In a lot of cases routine is good – like brushing your teeth every morning – but sometimes routines can be detrimental – like binge watching Netflix after a long day of work. Now before you go trying to break your routine cold turkey, don’t, routines can’t be broken. They can, however, be rewired. Often that means creating a new “cue” or reminder to help keep you accountable. Cues can be internal (i.e. “I’m going to eat more slowly and not past the point of feeling full”) or external (i.e. “I’m going to pay my co-worker to punch me in the face if I’m sitting for more than an hour”). Often, but not always, external cues are more efficient than internal cues; they’re quantifiable and objective. And one of the easiest, and most effective external cues you can create, is to LITERALLY WRITE YOUR GOALS DOWN! No, not on your phone, like actually write it down….with a pen…..with ink. And from there, put it somewhere you’ll regularly see it. Think of it as a metaphorical punch in the face.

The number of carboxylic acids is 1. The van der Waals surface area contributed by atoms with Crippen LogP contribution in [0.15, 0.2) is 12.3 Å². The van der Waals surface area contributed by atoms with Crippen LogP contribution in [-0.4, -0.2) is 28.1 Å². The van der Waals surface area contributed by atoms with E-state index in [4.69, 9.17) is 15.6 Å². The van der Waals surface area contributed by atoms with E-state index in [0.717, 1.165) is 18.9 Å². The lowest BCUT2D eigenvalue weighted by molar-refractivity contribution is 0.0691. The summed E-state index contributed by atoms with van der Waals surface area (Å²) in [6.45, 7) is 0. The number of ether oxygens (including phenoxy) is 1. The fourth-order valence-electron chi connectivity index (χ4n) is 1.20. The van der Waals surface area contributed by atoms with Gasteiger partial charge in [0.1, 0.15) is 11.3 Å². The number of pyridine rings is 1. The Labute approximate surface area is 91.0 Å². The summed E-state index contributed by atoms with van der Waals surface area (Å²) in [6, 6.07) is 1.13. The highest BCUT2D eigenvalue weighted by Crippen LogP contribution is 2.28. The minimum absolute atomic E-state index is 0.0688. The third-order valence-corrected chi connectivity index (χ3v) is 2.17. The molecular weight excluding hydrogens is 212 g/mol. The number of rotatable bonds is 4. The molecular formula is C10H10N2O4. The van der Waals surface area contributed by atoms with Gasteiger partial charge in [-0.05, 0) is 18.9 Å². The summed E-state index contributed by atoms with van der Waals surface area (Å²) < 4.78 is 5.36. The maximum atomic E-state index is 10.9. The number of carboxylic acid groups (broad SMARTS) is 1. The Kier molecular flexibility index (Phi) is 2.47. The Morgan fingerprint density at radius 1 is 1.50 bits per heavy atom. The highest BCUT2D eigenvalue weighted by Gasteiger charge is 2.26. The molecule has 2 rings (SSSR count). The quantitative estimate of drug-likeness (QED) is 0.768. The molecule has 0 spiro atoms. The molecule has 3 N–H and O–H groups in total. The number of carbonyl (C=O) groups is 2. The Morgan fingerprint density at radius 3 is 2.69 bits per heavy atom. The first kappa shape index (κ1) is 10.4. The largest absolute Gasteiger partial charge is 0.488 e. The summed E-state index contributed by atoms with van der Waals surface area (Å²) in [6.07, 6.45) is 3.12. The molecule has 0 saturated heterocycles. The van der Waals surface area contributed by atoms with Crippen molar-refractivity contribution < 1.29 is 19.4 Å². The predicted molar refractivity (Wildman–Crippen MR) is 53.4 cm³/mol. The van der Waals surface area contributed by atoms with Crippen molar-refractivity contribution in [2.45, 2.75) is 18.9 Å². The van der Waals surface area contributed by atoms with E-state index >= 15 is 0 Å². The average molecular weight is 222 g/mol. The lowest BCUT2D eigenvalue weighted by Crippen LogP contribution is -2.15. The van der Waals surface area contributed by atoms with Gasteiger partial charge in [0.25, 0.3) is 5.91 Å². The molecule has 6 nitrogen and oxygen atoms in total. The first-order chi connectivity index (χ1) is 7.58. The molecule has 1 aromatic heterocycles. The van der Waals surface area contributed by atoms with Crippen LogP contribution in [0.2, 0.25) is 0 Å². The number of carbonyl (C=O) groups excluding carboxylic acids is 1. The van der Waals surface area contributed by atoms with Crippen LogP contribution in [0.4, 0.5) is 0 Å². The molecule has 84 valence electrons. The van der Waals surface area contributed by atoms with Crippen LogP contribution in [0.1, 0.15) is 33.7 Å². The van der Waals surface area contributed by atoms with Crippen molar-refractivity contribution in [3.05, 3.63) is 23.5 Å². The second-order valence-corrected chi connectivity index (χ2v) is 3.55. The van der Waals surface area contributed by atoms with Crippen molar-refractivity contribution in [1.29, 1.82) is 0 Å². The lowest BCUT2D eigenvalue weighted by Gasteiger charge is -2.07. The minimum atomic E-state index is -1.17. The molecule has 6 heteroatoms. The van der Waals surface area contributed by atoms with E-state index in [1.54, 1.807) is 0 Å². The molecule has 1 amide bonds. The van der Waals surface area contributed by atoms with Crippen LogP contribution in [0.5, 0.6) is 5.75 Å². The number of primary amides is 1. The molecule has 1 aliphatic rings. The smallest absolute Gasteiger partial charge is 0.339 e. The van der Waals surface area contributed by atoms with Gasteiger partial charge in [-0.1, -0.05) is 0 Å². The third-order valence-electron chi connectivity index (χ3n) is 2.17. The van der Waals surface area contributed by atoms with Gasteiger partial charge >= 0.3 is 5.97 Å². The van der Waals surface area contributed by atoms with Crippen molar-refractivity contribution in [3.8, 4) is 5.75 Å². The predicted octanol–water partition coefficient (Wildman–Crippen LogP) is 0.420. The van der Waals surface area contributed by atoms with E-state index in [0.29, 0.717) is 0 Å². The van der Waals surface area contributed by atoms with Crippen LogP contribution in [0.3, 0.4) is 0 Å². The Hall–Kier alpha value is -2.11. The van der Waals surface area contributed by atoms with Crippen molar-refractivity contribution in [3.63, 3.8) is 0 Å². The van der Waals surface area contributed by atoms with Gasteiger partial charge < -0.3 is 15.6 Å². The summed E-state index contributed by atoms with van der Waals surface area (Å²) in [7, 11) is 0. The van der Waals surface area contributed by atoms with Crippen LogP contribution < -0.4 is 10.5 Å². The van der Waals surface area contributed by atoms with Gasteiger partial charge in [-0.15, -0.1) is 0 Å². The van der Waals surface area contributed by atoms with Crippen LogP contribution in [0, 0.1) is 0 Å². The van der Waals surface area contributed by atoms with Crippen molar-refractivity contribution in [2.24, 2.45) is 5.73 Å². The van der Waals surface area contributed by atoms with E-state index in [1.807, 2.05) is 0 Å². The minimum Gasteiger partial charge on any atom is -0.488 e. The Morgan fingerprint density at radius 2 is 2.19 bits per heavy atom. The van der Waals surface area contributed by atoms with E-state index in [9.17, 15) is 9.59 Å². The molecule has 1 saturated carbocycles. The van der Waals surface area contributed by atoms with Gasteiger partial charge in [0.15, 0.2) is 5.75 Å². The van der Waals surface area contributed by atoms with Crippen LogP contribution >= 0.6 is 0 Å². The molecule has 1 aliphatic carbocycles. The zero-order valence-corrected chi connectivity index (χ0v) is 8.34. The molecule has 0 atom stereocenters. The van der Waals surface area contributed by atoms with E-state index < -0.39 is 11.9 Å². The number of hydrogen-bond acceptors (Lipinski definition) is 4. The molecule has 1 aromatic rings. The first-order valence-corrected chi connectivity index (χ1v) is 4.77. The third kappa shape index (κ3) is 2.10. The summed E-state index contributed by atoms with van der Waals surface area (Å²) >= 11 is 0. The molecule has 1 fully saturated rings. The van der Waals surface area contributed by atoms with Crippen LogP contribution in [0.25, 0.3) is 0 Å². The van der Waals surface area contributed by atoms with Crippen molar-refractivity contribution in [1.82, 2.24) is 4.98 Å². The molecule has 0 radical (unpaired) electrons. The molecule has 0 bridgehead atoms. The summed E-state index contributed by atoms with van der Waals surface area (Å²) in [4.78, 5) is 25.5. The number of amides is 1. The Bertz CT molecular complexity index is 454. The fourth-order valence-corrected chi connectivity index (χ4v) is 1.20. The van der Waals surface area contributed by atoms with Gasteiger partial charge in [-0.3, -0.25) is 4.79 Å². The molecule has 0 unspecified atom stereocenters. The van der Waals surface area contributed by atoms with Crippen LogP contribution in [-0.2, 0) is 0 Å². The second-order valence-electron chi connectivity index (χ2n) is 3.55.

A perfect example of this is that I stole from strength coach Greg Nukols is buying a calendar and writing down 2-3 quantifiable things you can do each week that will help with your main overarching goal. This could be as simple as getting 7-8 hours of sleep, drinking a gallon of water, and/or getting to the gym. Every time you hit a goal, put a checkmark down on that date. At the end of each week or month, tally up your checkmarks and aim to beat that number the following week or month. You’ve now broken your main goal up into tangible, measurable, and trackable objectives and you’ve created a new external cue by writing out your goals where you’ll constantly be reminded. Bonus: You now have a calendar to mark down other less important things, like your sister’s birthday, or Arbor Day. Before you know it, you’ve created a new routine by using nothing more than a pen and a calendar. Often the simplest things are the most effective.